## Introduction

I've written two articles already about the composite pattern. The first built up a basic composite and covered methods of visiting the composite hierarchy in a variety of orders. The second article demonstrated a relatively clean way to iterate over a composite picking out objects of only one type. This article expands the concept of my second article to allow a functor to pick out objects to be returned during iteration.

## Background

My first article on the Composites was Composites and Visitors. This article provided a generic composite, along with a variety of basic iterators for shallow and deep iteration over the composite. It also covered some strategies for defining visitation sequences over the composite.

My second article on Composites concerned the creation of new shallow and deep iterators that only returned objects of a particular type. This article can be found at: Typed Iteration over a Composite.

This article is a generalization of the second article. Providing shallow and deep iterators that return objects that return true from a function object or functor. The first thing to address is the obvious question "What is a functor?". In very simple terms, a functor is a class that contains on overloaded function call operator `operator()`

. The functor can be passed around as if it is an object, but used as if it is a function: hence the name function object. They are effectively an object oriented way of doing something similar to function pointers, with the distinct advantage that the syntax is trivial. My base function object is declared inside the composite base class, primarily so that it can access the template parameter, although there is nothing to stop you declaring it in a separate file.

class base_functor
{
public:
virtual ~base_functor() {}
virtual bool operator()( const T* value ) const = 0;
virtual base_functor *Clone() const = 0;
};

When you are inheriting off the `base_functor`

, you are forced to declare the overloaded function call operator, as well as a `Clone`

function. The function call operator will do the hard work, and the `Clone`

function is a bit of plumbing to make sure that the iterator can copy the functors when needed.

As an example, I have created 2 functors, both of them are declared as inner classes inside my root composite node. The first is a simple type comparison functor, mirroring the functionality presented in my last article:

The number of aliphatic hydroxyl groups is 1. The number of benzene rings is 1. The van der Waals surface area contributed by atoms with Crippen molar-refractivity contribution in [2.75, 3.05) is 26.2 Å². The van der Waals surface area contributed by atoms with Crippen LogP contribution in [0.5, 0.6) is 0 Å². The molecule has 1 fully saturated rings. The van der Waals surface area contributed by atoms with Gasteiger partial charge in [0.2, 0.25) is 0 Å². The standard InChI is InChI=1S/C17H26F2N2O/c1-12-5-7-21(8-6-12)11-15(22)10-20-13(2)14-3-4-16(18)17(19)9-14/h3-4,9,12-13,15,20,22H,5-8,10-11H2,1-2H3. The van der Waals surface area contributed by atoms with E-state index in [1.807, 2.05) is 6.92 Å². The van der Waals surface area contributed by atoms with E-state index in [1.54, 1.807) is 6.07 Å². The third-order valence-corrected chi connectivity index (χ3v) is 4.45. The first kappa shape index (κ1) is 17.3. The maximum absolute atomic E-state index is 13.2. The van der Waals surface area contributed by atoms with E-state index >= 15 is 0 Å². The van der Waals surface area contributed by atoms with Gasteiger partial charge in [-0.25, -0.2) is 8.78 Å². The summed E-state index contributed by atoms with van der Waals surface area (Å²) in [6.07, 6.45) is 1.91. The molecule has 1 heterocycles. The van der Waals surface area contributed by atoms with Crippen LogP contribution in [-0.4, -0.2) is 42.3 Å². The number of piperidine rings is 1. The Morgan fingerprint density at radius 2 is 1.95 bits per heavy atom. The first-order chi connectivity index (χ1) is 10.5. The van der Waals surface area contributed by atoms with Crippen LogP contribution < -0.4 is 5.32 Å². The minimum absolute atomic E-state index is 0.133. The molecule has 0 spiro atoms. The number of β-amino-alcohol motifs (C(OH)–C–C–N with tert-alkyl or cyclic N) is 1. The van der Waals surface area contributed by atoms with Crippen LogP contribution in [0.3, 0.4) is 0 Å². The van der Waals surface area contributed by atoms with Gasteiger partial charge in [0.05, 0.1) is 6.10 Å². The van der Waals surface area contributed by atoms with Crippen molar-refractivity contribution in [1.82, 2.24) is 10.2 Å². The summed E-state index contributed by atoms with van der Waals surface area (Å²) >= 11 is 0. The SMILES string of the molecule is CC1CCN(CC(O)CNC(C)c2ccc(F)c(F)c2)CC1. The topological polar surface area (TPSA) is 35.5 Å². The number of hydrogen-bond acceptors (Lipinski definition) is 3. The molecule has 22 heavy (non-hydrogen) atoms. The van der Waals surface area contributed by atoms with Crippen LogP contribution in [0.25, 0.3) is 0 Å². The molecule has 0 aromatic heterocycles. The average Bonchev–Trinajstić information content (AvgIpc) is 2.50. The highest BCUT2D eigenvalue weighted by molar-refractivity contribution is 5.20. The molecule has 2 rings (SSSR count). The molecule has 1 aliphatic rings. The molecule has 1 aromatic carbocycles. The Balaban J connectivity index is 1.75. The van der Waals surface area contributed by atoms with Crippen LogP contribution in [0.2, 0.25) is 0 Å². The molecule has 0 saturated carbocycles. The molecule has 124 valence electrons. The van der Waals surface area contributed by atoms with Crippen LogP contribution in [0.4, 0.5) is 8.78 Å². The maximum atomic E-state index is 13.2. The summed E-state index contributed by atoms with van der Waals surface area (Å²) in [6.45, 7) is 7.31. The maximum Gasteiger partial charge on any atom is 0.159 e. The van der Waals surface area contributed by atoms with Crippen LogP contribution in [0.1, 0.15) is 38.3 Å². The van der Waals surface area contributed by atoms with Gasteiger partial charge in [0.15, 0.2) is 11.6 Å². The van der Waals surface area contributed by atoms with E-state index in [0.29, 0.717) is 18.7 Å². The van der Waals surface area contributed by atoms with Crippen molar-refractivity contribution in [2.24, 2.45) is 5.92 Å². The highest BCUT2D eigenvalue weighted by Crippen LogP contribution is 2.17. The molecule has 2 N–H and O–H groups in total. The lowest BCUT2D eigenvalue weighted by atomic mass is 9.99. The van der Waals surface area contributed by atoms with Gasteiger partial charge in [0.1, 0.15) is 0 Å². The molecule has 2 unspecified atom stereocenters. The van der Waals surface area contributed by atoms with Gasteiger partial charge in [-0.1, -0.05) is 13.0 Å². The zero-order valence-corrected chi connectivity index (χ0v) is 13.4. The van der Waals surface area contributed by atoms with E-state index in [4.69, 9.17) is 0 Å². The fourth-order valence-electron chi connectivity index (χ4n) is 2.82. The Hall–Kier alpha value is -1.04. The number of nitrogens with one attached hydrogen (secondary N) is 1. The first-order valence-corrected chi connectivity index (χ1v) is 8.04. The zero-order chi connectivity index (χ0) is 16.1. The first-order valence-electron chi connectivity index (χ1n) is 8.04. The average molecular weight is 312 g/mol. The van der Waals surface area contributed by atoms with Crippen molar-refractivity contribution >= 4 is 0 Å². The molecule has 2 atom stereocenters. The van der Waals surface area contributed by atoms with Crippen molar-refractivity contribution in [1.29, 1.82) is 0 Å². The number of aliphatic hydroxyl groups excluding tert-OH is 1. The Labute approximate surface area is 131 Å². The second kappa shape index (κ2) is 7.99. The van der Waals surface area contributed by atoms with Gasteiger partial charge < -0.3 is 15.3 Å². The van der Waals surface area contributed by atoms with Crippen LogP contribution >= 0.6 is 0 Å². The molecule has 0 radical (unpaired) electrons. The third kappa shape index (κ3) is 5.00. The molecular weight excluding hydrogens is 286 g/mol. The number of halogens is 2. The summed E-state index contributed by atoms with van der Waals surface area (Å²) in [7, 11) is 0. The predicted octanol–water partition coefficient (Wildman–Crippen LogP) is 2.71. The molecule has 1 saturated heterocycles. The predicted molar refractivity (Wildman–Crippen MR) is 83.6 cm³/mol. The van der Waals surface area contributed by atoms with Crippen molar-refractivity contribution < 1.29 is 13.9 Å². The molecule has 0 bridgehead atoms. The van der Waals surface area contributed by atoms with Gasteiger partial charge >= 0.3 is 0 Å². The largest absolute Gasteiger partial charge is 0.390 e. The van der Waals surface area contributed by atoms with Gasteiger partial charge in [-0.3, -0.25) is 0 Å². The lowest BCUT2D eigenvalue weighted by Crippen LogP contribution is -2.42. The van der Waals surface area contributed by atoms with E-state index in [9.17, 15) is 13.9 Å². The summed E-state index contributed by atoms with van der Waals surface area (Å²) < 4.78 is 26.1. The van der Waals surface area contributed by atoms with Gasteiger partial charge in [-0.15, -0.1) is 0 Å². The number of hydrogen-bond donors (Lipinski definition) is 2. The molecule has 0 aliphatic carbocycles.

template <typename T>
class CTypeComparisonFunctor : public base_functor
{
public:
virtual bool operator()( const CNodeBase* value ) const
{
return dynamic_cast<const T*>( value ) != NULL;
}
virtual base_functor *Clone() const
{
return new CTypeComparisonFunctor<T>( *this );
}
};

As you can see, the function call operator simply performs a test cast on the passed in object to see whether it is the correct type, returning `true`

if it is. This functor carries no state, so copying can be left to the default constructors.

The second example shows a basic functor that does carry state. You construct this functor from an ID, and it will only return nodes that have an ID less than the given value.

class CIDFilterFunctor : public base_functor
{
public:
CIDFilterFunctor( unsigned long filter ) : m_filter( filter ) {}
CIDFilterFunctor( const CIDFilterFunctor &src ) : m_filter( src.m_filter ) {}
CIDFilterFunctor &operator=( const CIDFilterFunctor &src )
{
if ( this != &src )
m_filter = src.m_filter;
return *this;
}
virtual bool operator()( const CNodeBase* value ) const
{
return value->GetId() < m_filter;
}
virtual CIDFilterFunctor *Clone() const
{
return new CIDFilterFunctor( *this );
}
private:
unsigned long m_filter;
};

This type of functor is by far the most interesting. You could, for example, write a functor that only returned objects that have been edited by the user, or to only return objects that were created in the last hour. It provides a very neat way to extract sets of objects from a large composite hierarchy.

There is an alternative way to perform the same sort of searching, using the `find_if`

STL algorithm. I'll demonstrate both ways of performing conditional iteration further down the article. As you will see, the method using conditional iterator that I have developed has slightly cleaner syntax, at the cost of larger iterators. The `find_if`

method has more complex syntax, but does not require any additional implementation effort, and has smaller iterators. I'll leave the choice of which to use up to you, but my recommendation would be to write conditional iterators if you expect to have to use them a lot, otherwise stick with the STL algorithm method. There is one final advantage to use the conditional iterators. Using the `find_if`

method, you don't have a begin and end iterator, so you can't easily feed the results into other STL algorithms. Having a proper begin and end iterator, albeit only basic forward iterators, allows you to use a wider range of STL algorithms.

## Using the code

Firstly, I'll show you the code for the actual iterators.

The shallow iterator:

class functor_iterator
{
friend class CGenericTree<T>;
public:
functor_iterator() : m_iterator(), m_end(), m_functor( NULL ) {}
functor_iterator( const functor_iterator &src ) :
m_iterator( src.m_iterator ), m_end( src.m_end ),
m_functor( src.m_functor->Clone() ) {}
functor_iterator &operator=( const functor_iterator &rhs )
{
if ( this != &rhs )
{
m_iterator = rhs.m_iterator;
m_end = rhs.m_end;
m_functor = rhs.m_functor->Clone();
}
return *this;
}